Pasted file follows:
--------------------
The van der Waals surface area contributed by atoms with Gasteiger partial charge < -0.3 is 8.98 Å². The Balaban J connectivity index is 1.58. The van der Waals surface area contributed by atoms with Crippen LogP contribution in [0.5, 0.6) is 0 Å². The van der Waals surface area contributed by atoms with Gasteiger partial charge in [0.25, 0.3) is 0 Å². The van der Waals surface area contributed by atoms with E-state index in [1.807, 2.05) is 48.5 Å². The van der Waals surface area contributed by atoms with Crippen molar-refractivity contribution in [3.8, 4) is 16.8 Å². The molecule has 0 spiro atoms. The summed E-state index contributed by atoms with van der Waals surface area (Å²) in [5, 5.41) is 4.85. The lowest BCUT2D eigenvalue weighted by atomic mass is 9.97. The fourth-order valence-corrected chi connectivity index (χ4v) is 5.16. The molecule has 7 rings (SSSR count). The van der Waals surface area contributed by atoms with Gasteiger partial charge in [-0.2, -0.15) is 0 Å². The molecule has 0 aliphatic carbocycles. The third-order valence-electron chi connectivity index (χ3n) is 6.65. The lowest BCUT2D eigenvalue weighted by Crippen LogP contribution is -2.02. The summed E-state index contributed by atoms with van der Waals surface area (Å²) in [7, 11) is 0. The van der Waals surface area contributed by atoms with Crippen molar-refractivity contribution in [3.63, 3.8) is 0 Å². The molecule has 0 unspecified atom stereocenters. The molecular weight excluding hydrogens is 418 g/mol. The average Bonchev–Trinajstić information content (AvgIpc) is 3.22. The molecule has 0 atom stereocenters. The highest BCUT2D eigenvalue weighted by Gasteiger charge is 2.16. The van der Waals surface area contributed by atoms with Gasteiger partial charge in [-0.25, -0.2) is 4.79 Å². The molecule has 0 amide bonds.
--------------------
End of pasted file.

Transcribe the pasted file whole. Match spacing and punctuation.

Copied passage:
The van der Waals surface area contributed by atoms with Gasteiger partial charge < -0.3 is 8.98 Å². The Balaban J connectivity index is 1.58. The van der Waals surface area contributed by atoms with Crippen LogP contribution in [0.5, 0.6) is 0 Å². The van der Waals surface area contributed by atoms with Gasteiger partial charge in [0.25, 0.3) is 0 Å². The van der Waals surface area contributed by atoms with E-state index in [1.807, 2.05) is 48.5 Å². The van der Waals surface area contributed by atoms with Crippen molar-refractivity contribution in [3.8, 4) is 16.8 Å². The molecule has 0 spiro atoms. The summed E-state index contributed by atoms with van der Waals surface area (Å²) in [5, 5.41) is 4.85. The lowest BCUT2D eigenvalue weighted by atomic mass is 9.97. The fourth-order valence-corrected chi connectivity index (χ4v) is 5.16. The molecule has 7 rings (SSSR count). The van der Waals surface area contributed by atoms with Gasteiger partial charge in [-0.2, -0.15) is 0 Å². The molecule has 0 aliphatic carbocycles. The third-order valence-electron chi connectivity index (χ3n) is 6.65. The lowest BCUT2D eigenvalue weighted by Crippen LogP contribution is -2.02. The summed E-state index contributed by atoms with van der Waals surface area (Å²) in [7, 11) is 0. The van der Waals surface area contributed by atoms with Crippen molar-refractivity contribution in [3.63, 3.8) is 0 Å². The molecule has 0 unspecified atom stereocenters. The molecular weight excluding hydrogens is 418 g/mol. The average Bonchev–Trinajstić information content (AvgIpc) is 3.22. The molecule has 0 atom stereocenters. The highest BCUT2D eigenvalue weighted by Gasteiger charge is 2.16. The van der Waals surface area contributed by atoms with Gasteiger partial charge in [-0.25, -0.2) is 4.79 Å². The molecule has 0 amide bonds.